This is a compilation of Tennessee news and political stories assembled daily by staffers in Gov. Bill Haslam’s office.
Tennessee Gov. Bill Haslam has commissioned an outside review of Tennessee’s new teacher evaluation system, following a recommendation by the House Education Committee. The committee found that principals and teachers across the state are overwhelmed by the amount of time needed to prepare for a single observation.
After winning Tennessee’s top industrial recruitment prizes in 2008 and 2009 with billion dollar-plus investments from Volks-wagen and Wacker Chemical, Southeast Tennessee landed the state’s biggest job generator in 2011 with a pair of Amazon distribution centers. Combined with other expansions at Alstom Power, Whirlpool, Chattem and VW suppliers during the past three years, business additions already have pumped nearly $2 billion of investments and added more than 7,500 full-time and temporary jobs to the Chattanooga region.
Small business in 2011 was a mixed bag of serious market hurdles and fresh opportunities for innovation, depending on who you ask… Tennessee Gov. Bill Haslam’s administration this year voiced its intentions to make small-business development a priority.
About half of the nation’s states have either applied or are planning to apply for waivers to the No Child Left Behind Law. A pair of studies agree that the alternate proposals for holding schools accountable tend to be overly complex. But one is pointing to Tennessee’s waiver application as an example of how a state can challenge itself while still keeping its goals clear and understandable.
Tennessee state parks will commemorate their 75th anniversary with a series of hikes early in the new year. All 53 parks will have hikes, ranging from one mile and tailored for novice hikers, to longer ones geared toward more experienced hikers.
The initial announcement of state plans to close Lakeshore Mental Health Institute sent shock waves throughout the community. The specter of its released patients lapsing into homelessness and ending up in jail seemed all too real based on the results of Lakeshore downsizings in the past.
State regulators have cracked down on a mortgage company to the tune of more than $1.5 million The Tennessee Department of Financial Institutions has alleged in state administrative proceedings that First Choice Funding, a Birmingham, Ala. company that has done mortgage lending in the Nashville area, failed to properly document its activities. Though authorized to do business in Tennessee, the company failed to provide proper identification numbers on loan documents as required by law 141 separate times, according to state regulators. A representative of the company named in court documents, Zach Rogers, could not be reached for comment today.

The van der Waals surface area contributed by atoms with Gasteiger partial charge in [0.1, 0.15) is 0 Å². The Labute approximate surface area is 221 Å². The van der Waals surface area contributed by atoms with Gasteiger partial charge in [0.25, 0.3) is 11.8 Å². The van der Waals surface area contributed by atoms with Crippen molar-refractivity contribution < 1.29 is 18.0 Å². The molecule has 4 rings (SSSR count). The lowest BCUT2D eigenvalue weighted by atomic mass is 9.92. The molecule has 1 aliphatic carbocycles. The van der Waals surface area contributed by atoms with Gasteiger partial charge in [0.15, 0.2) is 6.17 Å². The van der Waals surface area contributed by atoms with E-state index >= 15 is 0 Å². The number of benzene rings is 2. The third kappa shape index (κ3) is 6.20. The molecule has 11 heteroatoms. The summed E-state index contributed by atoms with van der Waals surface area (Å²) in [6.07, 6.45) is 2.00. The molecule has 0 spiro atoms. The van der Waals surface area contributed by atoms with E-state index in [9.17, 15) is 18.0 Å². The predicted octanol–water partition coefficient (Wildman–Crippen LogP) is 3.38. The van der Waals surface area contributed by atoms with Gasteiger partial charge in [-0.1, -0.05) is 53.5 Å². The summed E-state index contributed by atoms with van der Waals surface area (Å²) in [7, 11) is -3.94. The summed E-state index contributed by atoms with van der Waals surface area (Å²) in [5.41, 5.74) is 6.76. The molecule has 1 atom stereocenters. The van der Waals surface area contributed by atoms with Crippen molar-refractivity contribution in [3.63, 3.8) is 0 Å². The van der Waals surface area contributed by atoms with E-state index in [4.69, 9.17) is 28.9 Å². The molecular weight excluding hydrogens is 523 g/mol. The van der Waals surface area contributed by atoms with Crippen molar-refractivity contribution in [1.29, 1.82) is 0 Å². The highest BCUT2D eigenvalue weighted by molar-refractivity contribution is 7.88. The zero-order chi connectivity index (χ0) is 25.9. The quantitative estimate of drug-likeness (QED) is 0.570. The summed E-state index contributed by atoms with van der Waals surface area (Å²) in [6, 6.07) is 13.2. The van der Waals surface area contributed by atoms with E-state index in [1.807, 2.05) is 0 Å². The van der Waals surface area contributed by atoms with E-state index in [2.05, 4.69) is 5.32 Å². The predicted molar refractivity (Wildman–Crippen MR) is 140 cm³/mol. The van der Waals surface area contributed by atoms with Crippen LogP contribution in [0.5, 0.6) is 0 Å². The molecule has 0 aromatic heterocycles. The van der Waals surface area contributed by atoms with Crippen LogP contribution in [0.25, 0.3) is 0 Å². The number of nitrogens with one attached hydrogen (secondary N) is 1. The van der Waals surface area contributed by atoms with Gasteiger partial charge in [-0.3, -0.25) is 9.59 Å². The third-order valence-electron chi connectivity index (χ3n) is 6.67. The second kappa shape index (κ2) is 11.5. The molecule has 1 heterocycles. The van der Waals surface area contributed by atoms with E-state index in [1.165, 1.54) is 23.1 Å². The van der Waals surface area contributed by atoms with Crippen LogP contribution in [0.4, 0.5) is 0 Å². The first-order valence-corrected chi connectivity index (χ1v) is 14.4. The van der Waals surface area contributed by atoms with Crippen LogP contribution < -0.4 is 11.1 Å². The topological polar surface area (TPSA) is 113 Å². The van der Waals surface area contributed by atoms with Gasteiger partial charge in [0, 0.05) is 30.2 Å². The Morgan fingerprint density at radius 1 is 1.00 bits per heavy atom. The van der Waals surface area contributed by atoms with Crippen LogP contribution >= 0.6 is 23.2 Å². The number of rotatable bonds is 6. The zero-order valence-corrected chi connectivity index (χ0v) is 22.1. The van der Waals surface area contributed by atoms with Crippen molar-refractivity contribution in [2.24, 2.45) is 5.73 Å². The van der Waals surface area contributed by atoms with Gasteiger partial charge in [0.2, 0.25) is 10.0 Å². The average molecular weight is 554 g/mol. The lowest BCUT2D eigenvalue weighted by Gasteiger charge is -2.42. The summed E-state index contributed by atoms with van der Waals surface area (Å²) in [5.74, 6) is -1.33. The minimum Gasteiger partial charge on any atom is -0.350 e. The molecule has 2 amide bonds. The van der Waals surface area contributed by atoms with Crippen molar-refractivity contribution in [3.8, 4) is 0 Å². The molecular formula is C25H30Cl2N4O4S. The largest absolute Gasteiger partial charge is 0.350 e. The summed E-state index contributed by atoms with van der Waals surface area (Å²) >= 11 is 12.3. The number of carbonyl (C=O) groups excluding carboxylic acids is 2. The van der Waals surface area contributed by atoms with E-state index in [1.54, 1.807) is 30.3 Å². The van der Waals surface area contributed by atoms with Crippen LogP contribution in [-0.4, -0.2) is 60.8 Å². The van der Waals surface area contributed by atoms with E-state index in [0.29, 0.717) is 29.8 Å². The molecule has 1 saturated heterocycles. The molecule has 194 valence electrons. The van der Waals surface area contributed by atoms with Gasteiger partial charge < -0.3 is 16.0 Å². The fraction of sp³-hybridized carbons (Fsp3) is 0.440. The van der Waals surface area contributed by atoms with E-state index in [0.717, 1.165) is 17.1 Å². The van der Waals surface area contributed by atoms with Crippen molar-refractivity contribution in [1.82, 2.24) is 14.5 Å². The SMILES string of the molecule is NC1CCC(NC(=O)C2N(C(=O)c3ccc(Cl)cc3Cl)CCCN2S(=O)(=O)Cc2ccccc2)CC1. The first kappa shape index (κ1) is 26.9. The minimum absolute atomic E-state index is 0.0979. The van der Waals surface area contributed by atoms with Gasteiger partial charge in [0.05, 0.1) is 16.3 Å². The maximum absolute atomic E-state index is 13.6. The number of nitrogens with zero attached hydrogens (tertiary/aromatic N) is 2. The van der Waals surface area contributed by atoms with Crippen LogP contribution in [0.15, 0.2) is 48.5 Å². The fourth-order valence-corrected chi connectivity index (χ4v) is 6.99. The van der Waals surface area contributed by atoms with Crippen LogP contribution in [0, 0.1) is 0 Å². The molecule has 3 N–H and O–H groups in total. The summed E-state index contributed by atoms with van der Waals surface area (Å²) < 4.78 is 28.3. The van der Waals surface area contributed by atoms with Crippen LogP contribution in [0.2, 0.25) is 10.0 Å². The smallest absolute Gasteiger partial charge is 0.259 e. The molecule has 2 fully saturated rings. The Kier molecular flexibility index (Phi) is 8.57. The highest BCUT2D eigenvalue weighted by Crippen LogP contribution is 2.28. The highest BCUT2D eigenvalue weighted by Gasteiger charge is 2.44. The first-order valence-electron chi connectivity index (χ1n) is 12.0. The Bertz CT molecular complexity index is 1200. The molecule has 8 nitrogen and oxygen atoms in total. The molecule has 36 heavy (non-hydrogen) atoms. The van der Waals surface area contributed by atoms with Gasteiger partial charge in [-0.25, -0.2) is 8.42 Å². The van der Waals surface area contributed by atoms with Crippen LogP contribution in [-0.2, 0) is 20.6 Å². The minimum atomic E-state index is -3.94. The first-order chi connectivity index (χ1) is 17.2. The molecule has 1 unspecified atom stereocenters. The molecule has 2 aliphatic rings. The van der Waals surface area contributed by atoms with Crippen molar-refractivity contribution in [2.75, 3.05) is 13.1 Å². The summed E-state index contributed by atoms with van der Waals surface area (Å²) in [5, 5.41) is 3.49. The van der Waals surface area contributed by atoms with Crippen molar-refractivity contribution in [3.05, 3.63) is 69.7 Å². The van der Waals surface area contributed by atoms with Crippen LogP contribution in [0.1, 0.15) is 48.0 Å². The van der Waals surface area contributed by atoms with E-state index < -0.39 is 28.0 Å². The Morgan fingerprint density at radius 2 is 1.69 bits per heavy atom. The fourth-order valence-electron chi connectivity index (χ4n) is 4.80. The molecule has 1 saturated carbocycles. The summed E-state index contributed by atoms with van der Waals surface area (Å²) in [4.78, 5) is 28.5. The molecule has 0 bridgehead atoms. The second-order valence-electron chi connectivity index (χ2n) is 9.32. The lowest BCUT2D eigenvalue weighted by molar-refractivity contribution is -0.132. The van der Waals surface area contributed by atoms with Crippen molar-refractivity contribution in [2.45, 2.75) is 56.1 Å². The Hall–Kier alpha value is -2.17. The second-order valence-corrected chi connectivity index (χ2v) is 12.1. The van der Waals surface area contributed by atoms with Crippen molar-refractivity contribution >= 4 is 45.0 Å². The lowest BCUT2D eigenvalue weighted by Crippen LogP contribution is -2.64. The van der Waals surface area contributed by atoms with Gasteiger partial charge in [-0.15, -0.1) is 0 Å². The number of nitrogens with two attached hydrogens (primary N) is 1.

Tennessee’s district attorneys say that synthetic and prescription drug abuse will be the biggest challenges they face going into the new year. District Attorney General Charles Crawford and 30 others recently met for the Tennessee District Attorneys General Conference to identify what they termed “serious areas of concern” which must be addressed at the state level in 2012.
Tennessee lawmakers have failed for two years to fill a seat on the panel responsible for regulating lobbying activities, financial disclosure requirements and ethical conduct within state and local government. The Tennessee Ethics Commission was created in 2006 to help restore the public’s faith in government after the Tennessee Waltz bribery scandal of 2005 led to the convictions of nine state and local officials and a lobbyist.
A controversial Tennessee law requiring voters to show government-issued photo identification at the polling places could soon face a court challenge if not changed, an attorney warned Wednesday. “A suit is being contemplated, and we’ve been attempting to get it resolved through other, political means, which appear to have been fruitless — at this point,” said attorney Gerard Stranch, of Nashville.
Tennessee lawmakers outlawed texting while driving more than two years ago. At the time, predictions were that 3,650 people a year would end up getting pinched thumbing their noses at the law while they thumbed away at their hand-held communication devices.
Political junkies, get out your maps. Members of two state legislative committees will kick off 2012 by discussing redistricting proposals, House Speaker Beth Harwell’s office announced.
With elections coming up in the new year, some Madison County commissioners’ districts have changed more than others because of new lines drawn based on census data. County redistricting committee officials have said they had to take into account a number of different factors to redraw the lines according to population changes, including how county commission, voting precinct and School Board lines overlapped, how to eliminate voter confusion when shifting large populations and how to avoid drawing representatives out of their current districts.
Doctors, law enforcement spar over prescription-drug database More people than ever could be using Tennessee’s prescription-drug database under legislation expected to be proposed next year — everyone from medical examiners to judges and probation officers. Prosecutors say it’s the only way to cut off the problem of pain-pill abuse at its source. The News Sentinel highlighted that problem in a series this year.